I have this memory: me, italy, summer; heat, food, gelato; loneliness, writing, more food.
It was two weeks, I was a freshly 15, and when I came back, everyone's question was: what was your favorite thing about Italy? The gelato, I said, over and over. The gelato and the ravioli. Oh, and the proscuitto! and the pizza of course...
I think they were hoping for me to say something about the Sistine Chapel (which I admired as an appetizer to my afternoon ice cream) or the Pantheon (I think it was a dark chocolate and coconut cone that evening), but I could never really get as excited about the buildings and paintings and fountains as I could about the sheer deliciousness of everything that I ate. The watermelon from the road stands, the blackberries that hung heavily from everyone's backyard, the fat and fluffy gnocchi, the vendors selling toasted nuts and strings of sausages, the cones of shaved ice doused in espresso and sweetened cream - there was even a night when, after walking around in the evening heat for hours, the sun was finally down and we sat and celebrated with warm croissants filled with gelato (apricot and mandarin for me).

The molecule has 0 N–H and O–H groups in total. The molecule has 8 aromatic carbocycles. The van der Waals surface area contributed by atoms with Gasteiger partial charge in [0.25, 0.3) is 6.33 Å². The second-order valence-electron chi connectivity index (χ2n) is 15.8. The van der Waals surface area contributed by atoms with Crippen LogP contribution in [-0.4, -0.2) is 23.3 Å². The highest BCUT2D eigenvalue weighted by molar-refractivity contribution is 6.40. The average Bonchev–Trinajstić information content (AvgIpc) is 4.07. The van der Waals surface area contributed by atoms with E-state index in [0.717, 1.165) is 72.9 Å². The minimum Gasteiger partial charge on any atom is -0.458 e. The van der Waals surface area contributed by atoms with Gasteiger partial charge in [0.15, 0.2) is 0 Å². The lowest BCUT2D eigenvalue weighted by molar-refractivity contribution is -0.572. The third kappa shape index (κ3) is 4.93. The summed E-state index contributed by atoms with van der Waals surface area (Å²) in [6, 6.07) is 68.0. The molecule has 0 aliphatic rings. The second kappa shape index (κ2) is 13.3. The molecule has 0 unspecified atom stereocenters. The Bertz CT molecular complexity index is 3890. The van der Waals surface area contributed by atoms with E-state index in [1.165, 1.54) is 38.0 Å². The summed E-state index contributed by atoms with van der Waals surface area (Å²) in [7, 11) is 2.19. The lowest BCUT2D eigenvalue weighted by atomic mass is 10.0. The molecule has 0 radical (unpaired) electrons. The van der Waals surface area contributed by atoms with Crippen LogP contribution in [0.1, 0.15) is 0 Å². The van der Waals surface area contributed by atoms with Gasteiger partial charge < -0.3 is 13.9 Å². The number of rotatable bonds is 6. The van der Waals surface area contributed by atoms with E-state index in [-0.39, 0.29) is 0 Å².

And although the gelato is still the highlight in my mind, and the high standard to which I hold all iced concoctions, it is the lunches that linger as something special.
I stayed just outside of Rome with the family of my aunt's college roommate. Two daughters, just under my age, the mother, Paula, the father, Valter, and the nonno, who sat most of the day quietly watching badly dubbed american television shows in the sweltering heat.
I had never really been away from home before, I spoke only enough italian to ask about the weather and say I was from California, and I was terrified.
But oh, there was the food.
Of course, we had pasta almost every night. Spinach and ricotta delicately tucked into ravioli. Pasta arrabiata flecked with chilis and fresh parmesan, pasta à la carbonara, pasta with a sauce of breaded fish fillets, pasta with baby artichokes, pasta with five cheeses...